There is evidence from studies carried out in the courts that individuals with mild dementia commit crimes,12 and it is therefore possible to argue that by detaining them in prison, society is protected from any further offences. It may be that some would feel that prison serves this purpose in the case of CD, who himself admitted that he was unsure whether he would reoffend. The parole board, who regularly review the case of CD and other life-sentenced prisoners, may have felt that he continued to pose a risk to the public, and this may be the reason for his continued detention. But there will be a point at which the level of dementia of such prisoners as AB and CD renders them incapable of committing further crimes, particularly if they are also physically disabled. When this point is reached, the security of a prison is not required to prevent further offending.


This leaves the question of whether prisons serve a symbolic role in detaining individuals with dementia, reflecting the desire of the state and the public to express their collective disapproval of crime. There is little doubt that some elements of the general public support the incarceration of individuals with mental illness; this was reflected in the trial of Peter Sutcliffe, the so-called “Yorkshire Ripper”, where the jury refused to accept the views of psychiatrists and sent Sutcliffe to prison (from where he was moved to a secure hospital). Public opinion should not determine public policy on the disposal of mentally disordered offenders just as it does not determine policy in other health care areas. The horror felt by most people at CD's crime may mean that his continued detention in prison serves a symbolic purpose for society. As a mandatory lifer, his release decision rests with the home secretary, and thus its timing may be influenced by political considerations.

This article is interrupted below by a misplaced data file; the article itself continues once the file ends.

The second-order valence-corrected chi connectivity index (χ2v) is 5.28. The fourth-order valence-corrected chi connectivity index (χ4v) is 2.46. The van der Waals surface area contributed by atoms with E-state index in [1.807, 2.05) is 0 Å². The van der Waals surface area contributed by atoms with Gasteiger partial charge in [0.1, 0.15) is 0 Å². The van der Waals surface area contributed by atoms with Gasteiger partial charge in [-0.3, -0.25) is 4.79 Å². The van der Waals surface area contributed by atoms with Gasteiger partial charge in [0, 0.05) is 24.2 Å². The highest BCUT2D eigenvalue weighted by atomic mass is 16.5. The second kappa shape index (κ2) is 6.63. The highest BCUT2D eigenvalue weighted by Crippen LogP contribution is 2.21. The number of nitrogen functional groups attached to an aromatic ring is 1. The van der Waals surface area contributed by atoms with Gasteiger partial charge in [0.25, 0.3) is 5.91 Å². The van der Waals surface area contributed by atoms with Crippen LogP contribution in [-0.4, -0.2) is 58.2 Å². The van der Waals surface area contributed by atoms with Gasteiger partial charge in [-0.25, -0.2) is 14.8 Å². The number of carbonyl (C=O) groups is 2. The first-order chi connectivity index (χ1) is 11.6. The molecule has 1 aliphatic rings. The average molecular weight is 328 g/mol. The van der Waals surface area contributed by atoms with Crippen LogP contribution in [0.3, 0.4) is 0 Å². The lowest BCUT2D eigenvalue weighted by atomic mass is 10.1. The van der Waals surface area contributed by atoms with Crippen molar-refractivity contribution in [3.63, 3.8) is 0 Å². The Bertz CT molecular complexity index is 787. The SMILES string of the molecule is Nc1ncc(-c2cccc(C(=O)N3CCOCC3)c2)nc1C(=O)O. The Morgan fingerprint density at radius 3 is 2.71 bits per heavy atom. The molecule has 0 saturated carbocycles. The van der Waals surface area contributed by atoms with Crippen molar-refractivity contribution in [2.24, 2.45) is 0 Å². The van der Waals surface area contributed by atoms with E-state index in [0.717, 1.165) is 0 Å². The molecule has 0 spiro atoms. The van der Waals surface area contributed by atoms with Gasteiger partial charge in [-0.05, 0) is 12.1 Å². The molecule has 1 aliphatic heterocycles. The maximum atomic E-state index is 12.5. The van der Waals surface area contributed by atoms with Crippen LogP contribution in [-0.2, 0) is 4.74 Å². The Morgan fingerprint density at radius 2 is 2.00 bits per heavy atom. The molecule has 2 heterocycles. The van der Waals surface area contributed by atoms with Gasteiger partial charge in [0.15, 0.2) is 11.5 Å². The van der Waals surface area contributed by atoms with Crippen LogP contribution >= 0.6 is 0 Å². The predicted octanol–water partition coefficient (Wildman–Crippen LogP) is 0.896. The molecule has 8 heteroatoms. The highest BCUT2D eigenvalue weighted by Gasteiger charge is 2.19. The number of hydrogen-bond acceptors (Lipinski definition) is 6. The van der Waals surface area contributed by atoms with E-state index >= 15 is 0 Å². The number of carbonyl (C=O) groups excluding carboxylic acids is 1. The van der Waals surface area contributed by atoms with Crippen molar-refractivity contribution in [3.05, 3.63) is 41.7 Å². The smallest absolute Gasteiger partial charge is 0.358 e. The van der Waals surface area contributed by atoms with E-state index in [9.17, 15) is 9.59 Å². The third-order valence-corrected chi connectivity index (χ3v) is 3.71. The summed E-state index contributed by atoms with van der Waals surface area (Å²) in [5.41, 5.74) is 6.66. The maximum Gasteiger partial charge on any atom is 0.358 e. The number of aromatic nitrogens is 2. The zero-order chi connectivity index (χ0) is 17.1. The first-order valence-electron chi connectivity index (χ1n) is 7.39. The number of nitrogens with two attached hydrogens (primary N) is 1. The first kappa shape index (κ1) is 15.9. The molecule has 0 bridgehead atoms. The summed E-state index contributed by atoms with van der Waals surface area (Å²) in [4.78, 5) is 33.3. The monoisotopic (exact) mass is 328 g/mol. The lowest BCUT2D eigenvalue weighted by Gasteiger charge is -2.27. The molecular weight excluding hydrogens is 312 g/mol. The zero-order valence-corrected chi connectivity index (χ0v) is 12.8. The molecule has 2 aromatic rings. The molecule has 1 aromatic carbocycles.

Rehabilitation through offender treatment programmes, education, and work are of little relevance as they require cognitive abilities incommensurate with dementia. Addressing factors that may have contributed to offending will make little difference, either because they are no longer present, such as drug abuse, or cannot be addressed, such as personality problems. Treating co-existing severe psychiatric illnesses, such as psychoses, may, however, reduce the likelihood of further offending. Research has shown that aggressive behaviour in elderly persons in a nursing home was associated with the presence of delusions,13 and that effective treatment of psychosis is possible in the elderly. Overall, however, it is likely that the risk of recidivism on release to the community, hospital, or nursing and residential homes is low in individuals with dementia, although they may show some aggression towards staff and other patients. The risk of future aggression is not sufficient reason to incarcerate these individuals, and specialist nursing homes would be better equipped to manage these behaviours than prisons.